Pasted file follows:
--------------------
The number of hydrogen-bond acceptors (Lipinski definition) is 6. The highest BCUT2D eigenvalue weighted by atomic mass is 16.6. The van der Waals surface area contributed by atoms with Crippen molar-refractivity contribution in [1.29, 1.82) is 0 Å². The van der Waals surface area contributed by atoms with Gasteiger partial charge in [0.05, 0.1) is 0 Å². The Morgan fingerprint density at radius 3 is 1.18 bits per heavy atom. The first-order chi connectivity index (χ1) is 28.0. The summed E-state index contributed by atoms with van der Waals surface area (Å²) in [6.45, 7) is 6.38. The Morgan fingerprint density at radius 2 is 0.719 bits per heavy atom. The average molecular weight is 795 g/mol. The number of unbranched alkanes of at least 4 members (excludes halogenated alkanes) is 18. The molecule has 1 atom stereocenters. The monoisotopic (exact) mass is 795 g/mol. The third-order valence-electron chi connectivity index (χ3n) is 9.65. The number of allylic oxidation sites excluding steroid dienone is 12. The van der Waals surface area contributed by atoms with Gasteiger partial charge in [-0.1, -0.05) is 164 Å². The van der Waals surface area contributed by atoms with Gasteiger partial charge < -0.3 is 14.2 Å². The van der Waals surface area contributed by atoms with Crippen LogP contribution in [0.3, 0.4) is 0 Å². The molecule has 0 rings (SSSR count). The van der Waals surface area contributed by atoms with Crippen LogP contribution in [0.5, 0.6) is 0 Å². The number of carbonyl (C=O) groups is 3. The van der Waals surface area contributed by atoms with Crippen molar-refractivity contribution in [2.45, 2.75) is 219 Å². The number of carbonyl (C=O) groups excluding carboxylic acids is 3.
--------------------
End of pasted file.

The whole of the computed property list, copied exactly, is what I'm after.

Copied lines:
The number of hydrogen-bond acceptors (Lipinski definition) is 6. The highest BCUT2D eigenvalue weighted by atomic mass is 16.6. The van der Waals surface area contributed by atoms with Crippen molar-refractivity contribution in [1.29, 1.82) is 0 Å². The van der Waals surface area contributed by atoms with Gasteiger partial charge in [0.05, 0.1) is 0 Å². The Morgan fingerprint density at radius 3 is 1.18 bits per heavy atom. The first-order chi connectivity index (χ1) is 28.0. The summed E-state index contributed by atoms with van der Waals surface area (Å²) in [6.45, 7) is 6.38. The Morgan fingerprint density at radius 2 is 0.719 bits per heavy atom. The average molecular weight is 795 g/mol. The number of unbranched alkanes of at least 4 members (excludes halogenated alkanes) is 18. The molecule has 1 atom stereocenters. The monoisotopic (exact) mass is 795 g/mol. The third-order valence-electron chi connectivity index (χ3n) is 9.65. The number of allylic oxidation sites excluding steroid dienone is 12. The van der Waals surface area contributed by atoms with Gasteiger partial charge in [-0.1, -0.05) is 164 Å². The van der Waals surface area contributed by atoms with Gasteiger partial charge < -0.3 is 14.2 Å². The van der Waals surface area contributed by atoms with Crippen LogP contribution in [0.3, 0.4) is 0 Å². The molecule has 0 rings (SSSR count). The van der Waals surface area contributed by atoms with Crippen LogP contribution in [0.5, 0.6) is 0 Å². The number of carbonyl (C=O) groups is 3. The van der Waals surface area contributed by atoms with Crippen molar-refractivity contribution in [2.45, 2.75) is 219 Å². The number of carbonyl (C=O) groups excluding carboxylic acids is 3.